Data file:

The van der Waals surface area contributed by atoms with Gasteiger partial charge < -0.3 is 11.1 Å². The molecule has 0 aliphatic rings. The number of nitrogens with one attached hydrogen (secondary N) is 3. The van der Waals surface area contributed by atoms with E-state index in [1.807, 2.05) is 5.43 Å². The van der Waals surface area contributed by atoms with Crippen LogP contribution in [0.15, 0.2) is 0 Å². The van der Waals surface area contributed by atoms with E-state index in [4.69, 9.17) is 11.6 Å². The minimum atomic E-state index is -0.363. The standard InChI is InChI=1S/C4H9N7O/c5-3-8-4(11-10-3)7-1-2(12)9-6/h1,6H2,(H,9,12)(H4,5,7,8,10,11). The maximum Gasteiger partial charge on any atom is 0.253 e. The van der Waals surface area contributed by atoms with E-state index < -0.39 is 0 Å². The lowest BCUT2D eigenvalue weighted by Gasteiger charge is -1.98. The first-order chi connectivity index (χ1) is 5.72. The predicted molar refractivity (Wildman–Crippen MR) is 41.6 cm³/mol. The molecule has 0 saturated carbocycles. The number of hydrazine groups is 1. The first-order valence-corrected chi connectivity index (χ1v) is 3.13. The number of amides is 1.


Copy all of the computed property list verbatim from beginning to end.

The van der Waals surface area contributed by atoms with Gasteiger partial charge < -0.3 is 11.1 Å². The molecule has 0 aliphatic rings. The number of nitrogens with one attached hydrogen (secondary N) is 3. The van der Waals surface area contributed by atoms with E-state index in [1.807, 2.05) is 5.43 Å². The van der Waals surface area contributed by atoms with Crippen LogP contribution in [0.15, 0.2) is 0 Å². The van der Waals surface area contributed by atoms with E-state index in [4.69, 9.17) is 11.6 Å². The minimum atomic E-state index is -0.363. The standard InChI is InChI=1S/C4H9N7O/c5-3-8-4(11-10-3)7-1-2(12)9-6/h1,6H2,(H,9,12)(H4,5,7,8,10,11). The maximum Gasteiger partial charge on any atom is 0.253 e. The van der Waals surface area contributed by atoms with E-state index < -0.39 is 0 Å². The lowest BCUT2D eigenvalue weighted by Gasteiger charge is -1.98. The first-order chi connectivity index (χ1) is 5.72. The predicted molar refractivity (Wildman–Crippen MR) is 41.6 cm³/mol. The molecule has 0 saturated carbocycles. The number of hydrazine groups is 1. The first-order valence-corrected chi connectivity index (χ1v) is 3.13. The number of amides is 1.